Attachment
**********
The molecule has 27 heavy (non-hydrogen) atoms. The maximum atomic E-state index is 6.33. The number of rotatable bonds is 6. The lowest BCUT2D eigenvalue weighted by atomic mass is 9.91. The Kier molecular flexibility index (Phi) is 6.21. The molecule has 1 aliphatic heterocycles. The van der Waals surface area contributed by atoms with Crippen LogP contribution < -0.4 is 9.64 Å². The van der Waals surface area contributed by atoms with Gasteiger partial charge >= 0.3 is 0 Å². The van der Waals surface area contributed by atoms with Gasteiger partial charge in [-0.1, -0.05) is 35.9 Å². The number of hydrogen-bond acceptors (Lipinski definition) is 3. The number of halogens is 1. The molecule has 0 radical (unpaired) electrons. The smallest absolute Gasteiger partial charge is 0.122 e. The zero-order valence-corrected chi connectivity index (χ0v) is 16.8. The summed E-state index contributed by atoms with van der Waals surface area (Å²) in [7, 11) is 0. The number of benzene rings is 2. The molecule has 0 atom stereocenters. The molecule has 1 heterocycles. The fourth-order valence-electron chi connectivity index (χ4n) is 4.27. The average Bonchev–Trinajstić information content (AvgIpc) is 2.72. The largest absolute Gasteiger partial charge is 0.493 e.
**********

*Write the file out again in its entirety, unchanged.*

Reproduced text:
The molecule has 27 heavy (non-hydrogen) atoms. The maximum atomic E-state index is 6.33. The number of rotatable bonds is 6. The lowest BCUT2D eigenvalue weighted by atomic mass is 9.91. The Kier molecular flexibility index (Phi) is 6.21. The molecule has 1 aliphatic heterocycles. The van der Waals surface area contributed by atoms with Crippen LogP contribution < -0.4 is 9.64 Å². The van der Waals surface area contributed by atoms with Gasteiger partial charge >= 0.3 is 0 Å². The van der Waals surface area contributed by atoms with Gasteiger partial charge in [-0.1, -0.05) is 35.9 Å². The number of hydrogen-bond acceptors (Lipinski definition) is 3. The number of halogens is 1. The molecule has 0 radical (unpaired) electrons. The smallest absolute Gasteiger partial charge is 0.122 e. The zero-order valence-corrected chi connectivity index (χ0v) is 16.8. The summed E-state index contributed by atoms with van der Waals surface area (Å²) in [7, 11) is 0. The number of benzene rings is 2. The molecule has 0 atom stereocenters. The molecule has 1 heterocycles. The fourth-order valence-electron chi connectivity index (χ4n) is 4.27. The average Bonchev–Trinajstić information content (AvgIpc) is 2.72. The largest absolute Gasteiger partial charge is 0.493 e.